According to the Department of Energy, the next critical export from the United States is made from "molecules of U.S. Freedom."You may wonder, what are these molecules?The technical answer is liquefied natural gas. Or, if you are in charge of energy policy for the Trump administration, "freedom gas."
The trouble started a few weeks ago, during an event in Brussels. Energy Secretary Rick Perry announced plans to double U.S. exports of liquefied natural gas to Europe, which the Texas Republican foolishly compared to U.S. efforts to liberate the continent during World War II.
"The United States is again delivering a form of freedom to the European continent," Perry said.
With this in mind, a European reporter asked the American cabinet secretary whether the liquefied natural gas should be described as "freedom gas." Perry replied, "I think you may be correct in your observation."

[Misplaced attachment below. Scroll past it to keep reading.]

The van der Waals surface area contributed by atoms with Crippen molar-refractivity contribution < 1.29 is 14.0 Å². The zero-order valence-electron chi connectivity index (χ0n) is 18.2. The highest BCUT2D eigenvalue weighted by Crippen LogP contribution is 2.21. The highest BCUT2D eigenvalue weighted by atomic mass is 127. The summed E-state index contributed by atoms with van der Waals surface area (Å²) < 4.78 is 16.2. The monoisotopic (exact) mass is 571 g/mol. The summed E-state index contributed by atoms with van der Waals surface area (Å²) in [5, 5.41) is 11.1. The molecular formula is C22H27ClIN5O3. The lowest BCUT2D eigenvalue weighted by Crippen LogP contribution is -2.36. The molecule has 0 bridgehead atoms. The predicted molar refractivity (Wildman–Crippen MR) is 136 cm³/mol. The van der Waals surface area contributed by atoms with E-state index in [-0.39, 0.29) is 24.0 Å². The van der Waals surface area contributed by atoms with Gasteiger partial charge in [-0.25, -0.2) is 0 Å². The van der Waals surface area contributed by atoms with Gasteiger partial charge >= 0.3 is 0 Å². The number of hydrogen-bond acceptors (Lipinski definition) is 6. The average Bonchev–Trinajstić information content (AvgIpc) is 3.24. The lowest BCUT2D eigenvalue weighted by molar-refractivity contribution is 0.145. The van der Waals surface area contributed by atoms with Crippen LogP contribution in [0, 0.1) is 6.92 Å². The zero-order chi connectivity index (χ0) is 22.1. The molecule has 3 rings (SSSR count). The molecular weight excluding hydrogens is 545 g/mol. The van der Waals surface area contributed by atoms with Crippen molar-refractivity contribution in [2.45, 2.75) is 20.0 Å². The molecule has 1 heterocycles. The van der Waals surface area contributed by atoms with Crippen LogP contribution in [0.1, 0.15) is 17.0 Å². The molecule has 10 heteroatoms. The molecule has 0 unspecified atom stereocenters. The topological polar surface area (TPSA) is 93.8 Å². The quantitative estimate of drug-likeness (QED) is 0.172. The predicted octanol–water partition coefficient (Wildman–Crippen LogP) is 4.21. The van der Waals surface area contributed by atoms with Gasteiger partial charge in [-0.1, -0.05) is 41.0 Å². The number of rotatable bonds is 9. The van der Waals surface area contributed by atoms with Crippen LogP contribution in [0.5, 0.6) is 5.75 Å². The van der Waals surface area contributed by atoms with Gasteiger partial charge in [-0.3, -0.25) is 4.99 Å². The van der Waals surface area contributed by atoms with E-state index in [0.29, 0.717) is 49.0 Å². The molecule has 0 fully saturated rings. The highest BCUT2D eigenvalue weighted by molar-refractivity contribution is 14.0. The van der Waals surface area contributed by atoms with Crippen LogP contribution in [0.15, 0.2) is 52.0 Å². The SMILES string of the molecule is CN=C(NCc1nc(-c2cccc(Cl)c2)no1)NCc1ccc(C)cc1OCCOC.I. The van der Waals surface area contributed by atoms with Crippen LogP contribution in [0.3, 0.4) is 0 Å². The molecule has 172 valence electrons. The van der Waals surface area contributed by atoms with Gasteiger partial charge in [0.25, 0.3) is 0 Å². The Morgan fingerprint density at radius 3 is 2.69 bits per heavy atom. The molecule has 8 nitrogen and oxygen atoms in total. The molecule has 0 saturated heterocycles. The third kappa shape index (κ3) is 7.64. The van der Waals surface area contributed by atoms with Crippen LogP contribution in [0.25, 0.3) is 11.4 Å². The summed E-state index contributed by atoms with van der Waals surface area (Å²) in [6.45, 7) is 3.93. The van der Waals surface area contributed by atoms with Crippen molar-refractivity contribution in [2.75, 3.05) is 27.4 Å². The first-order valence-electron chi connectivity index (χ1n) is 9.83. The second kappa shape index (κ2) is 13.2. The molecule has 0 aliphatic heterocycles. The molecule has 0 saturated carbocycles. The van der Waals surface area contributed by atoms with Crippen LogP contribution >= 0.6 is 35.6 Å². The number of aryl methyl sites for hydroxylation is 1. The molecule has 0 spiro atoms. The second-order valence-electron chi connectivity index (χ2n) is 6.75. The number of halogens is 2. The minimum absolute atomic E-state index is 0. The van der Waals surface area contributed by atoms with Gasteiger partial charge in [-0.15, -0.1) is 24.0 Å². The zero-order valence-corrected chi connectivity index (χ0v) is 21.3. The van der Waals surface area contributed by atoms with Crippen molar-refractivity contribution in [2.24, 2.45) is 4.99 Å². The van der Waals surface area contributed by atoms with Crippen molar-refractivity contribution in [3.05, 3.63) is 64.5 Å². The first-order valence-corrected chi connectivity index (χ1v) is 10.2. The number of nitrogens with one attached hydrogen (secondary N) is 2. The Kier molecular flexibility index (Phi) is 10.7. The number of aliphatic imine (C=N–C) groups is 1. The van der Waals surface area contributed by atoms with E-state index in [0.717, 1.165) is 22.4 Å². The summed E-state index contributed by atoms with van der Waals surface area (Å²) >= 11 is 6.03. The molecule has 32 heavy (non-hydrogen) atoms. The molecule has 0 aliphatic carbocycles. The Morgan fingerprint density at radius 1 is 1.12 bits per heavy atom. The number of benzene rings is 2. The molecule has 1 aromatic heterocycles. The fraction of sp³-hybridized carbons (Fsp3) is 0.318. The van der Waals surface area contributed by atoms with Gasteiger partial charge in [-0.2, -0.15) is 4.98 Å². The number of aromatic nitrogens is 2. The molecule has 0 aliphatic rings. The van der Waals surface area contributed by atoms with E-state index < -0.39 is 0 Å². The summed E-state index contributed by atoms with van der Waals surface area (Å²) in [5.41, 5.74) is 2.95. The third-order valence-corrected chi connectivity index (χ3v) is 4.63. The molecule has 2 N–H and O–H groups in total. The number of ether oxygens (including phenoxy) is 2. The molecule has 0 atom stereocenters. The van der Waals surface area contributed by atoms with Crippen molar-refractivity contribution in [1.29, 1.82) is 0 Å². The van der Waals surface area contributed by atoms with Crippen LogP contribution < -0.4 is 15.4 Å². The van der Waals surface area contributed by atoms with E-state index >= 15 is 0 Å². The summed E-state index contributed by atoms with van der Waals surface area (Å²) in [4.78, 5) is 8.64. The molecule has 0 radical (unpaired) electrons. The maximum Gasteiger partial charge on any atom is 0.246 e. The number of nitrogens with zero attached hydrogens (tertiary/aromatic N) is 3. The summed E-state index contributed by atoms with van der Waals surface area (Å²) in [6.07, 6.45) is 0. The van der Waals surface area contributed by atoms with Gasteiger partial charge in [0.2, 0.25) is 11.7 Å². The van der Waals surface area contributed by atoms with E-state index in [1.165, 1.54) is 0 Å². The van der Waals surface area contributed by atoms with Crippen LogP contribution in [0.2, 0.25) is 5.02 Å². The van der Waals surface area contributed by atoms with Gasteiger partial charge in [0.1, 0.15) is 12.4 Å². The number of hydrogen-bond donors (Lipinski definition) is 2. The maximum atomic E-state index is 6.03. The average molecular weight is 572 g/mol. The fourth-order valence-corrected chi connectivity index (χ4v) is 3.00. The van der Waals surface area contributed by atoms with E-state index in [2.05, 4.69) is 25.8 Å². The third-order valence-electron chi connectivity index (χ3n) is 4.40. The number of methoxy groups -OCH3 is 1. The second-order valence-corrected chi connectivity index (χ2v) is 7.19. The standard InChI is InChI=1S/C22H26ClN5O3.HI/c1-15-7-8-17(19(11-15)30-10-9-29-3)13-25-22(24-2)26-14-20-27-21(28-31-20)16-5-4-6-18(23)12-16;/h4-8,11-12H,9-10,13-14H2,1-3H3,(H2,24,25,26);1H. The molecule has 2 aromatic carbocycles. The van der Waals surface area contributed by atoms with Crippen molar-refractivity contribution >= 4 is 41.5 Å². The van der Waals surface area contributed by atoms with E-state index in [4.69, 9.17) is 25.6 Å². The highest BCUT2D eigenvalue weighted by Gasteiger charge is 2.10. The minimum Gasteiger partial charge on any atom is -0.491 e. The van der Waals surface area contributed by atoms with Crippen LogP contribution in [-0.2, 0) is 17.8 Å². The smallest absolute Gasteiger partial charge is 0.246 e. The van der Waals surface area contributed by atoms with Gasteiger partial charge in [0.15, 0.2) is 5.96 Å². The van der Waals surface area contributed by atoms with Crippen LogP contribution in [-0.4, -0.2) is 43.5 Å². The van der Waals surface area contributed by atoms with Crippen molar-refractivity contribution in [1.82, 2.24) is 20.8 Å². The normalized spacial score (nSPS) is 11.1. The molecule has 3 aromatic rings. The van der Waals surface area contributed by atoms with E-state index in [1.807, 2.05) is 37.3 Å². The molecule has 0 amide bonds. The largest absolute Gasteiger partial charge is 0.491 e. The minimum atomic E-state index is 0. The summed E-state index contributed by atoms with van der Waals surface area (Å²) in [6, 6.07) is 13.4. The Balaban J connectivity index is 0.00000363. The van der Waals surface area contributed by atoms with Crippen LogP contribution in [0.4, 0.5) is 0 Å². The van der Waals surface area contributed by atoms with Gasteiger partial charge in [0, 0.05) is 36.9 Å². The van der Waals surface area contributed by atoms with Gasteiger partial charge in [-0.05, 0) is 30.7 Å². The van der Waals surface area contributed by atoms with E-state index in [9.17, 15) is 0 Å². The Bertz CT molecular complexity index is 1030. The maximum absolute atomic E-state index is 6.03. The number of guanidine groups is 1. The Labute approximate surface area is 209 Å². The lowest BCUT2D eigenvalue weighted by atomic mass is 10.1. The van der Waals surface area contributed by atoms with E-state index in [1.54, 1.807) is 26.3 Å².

For some, it was a lighthearted exchange. For Trump administration officials, it was a rebranding opportunity.
In fact, earlier this week, E&E News' Ellen Gilmer flagged a press release from Perry's Energy Department on a seemingly boring topic: the administration authorizing additional liquefied natural gas exports from the Freeport LNG Terminal in Texas. It included, however, an official quote from Under Secretary of Energy Mark W. Menezes:
"Increasing export capacity from the Freeport LNG project is critical to spreading freedom gas throughout the world by giving America's allies a diverse and affordable source of clean energy."
That's right, "freedom gas."
The same statement quoted Assistant Secretary for Fossil Energy Steven Winberg saying, "I am pleased that the Department of Energy is doing what it can to promote an efficient regulatory system that allows for molecules of U.S. freedom to be exported to the world."
Look, it's entirely possible that some folks at the Department of Energy are having a little fun and they're not serious about rebranding fossil fuels with silly references to "freedom."
But in this administration, the lines between farce, accidental farce, and deliberate Orwellian schemes are often so blurred, it's difficult to know what to think.